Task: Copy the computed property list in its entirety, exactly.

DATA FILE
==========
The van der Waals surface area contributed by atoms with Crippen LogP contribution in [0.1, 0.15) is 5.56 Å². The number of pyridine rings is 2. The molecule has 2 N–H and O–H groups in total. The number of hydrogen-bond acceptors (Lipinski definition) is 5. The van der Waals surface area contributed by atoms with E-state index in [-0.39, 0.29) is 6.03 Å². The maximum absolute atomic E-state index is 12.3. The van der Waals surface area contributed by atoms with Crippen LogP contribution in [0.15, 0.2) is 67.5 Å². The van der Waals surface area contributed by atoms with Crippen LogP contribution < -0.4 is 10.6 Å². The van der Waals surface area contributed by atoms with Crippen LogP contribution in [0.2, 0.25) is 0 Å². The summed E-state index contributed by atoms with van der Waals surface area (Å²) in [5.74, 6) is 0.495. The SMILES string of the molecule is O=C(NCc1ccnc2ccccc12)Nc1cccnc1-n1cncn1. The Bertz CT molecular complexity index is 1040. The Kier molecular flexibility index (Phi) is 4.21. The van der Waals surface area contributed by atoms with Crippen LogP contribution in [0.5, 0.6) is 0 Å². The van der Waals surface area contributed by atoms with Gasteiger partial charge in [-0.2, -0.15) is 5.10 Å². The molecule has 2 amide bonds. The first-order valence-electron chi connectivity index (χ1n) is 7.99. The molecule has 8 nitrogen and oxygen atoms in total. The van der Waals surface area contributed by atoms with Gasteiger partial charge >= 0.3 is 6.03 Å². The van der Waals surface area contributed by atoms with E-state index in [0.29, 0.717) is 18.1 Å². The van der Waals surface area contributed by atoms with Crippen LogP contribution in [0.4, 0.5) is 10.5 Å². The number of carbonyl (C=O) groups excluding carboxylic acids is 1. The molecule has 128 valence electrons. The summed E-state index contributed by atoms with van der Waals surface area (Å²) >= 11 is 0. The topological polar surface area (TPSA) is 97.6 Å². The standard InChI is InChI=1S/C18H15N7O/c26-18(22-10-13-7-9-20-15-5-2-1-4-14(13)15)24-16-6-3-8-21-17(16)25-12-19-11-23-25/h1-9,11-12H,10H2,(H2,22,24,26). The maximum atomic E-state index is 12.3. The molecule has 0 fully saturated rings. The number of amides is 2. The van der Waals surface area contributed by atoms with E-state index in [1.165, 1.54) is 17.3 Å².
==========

The van der Waals surface area contributed by atoms with Crippen LogP contribution in [0.1, 0.15) is 5.56 Å². The number of pyridine rings is 2. The molecule has 2 N–H and O–H groups in total. The number of hydrogen-bond acceptors (Lipinski definition) is 5. The van der Waals surface area contributed by atoms with E-state index in [-0.39, 0.29) is 6.03 Å². The maximum absolute atomic E-state index is 12.3. The van der Waals surface area contributed by atoms with Crippen LogP contribution in [0.15, 0.2) is 67.5 Å². The van der Waals surface area contributed by atoms with Crippen LogP contribution < -0.4 is 10.6 Å². The van der Waals surface area contributed by atoms with Crippen LogP contribution in [0.2, 0.25) is 0 Å². The summed E-state index contributed by atoms with van der Waals surface area (Å²) in [5.74, 6) is 0.495. The SMILES string of the molecule is O=C(NCc1ccnc2ccccc12)Nc1cccnc1-n1cncn1. The Bertz CT molecular complexity index is 1040. The Kier molecular flexibility index (Phi) is 4.21. The van der Waals surface area contributed by atoms with Crippen LogP contribution in [0.5, 0.6) is 0 Å². The van der Waals surface area contributed by atoms with Gasteiger partial charge in [-0.2, -0.15) is 5.10 Å². The molecule has 2 amide bonds. The first-order valence-electron chi connectivity index (χ1n) is 7.99. The molecule has 8 nitrogen and oxygen atoms in total. The van der Waals surface area contributed by atoms with Gasteiger partial charge >= 0.3 is 6.03 Å². The van der Waals surface area contributed by atoms with E-state index in [0.29, 0.717) is 18.1 Å². The van der Waals surface area contributed by atoms with Crippen LogP contribution in [0.4, 0.5) is 10.5 Å². The number of carbonyl (C=O) groups excluding carboxylic acids is 1. The molecule has 128 valence electrons. The summed E-state index contributed by atoms with van der Waals surface area (Å²) >= 11 is 0. The topological polar surface area (TPSA) is 97.6 Å². The standard InChI is InChI=1S/C18H15N7O/c26-18(22-10-13-7-9-20-15-5-2-1-4-14(13)15)24-16-6-3-8-21-17(16)25-12-19-11-23-25/h1-9,11-12H,10H2,(H2,22,24,26). The maximum atomic E-state index is 12.3. The molecule has 0 fully saturated rings. The number of amides is 2. The van der Waals surface area contributed by atoms with E-state index in [1.165, 1.54) is 17.3 Å².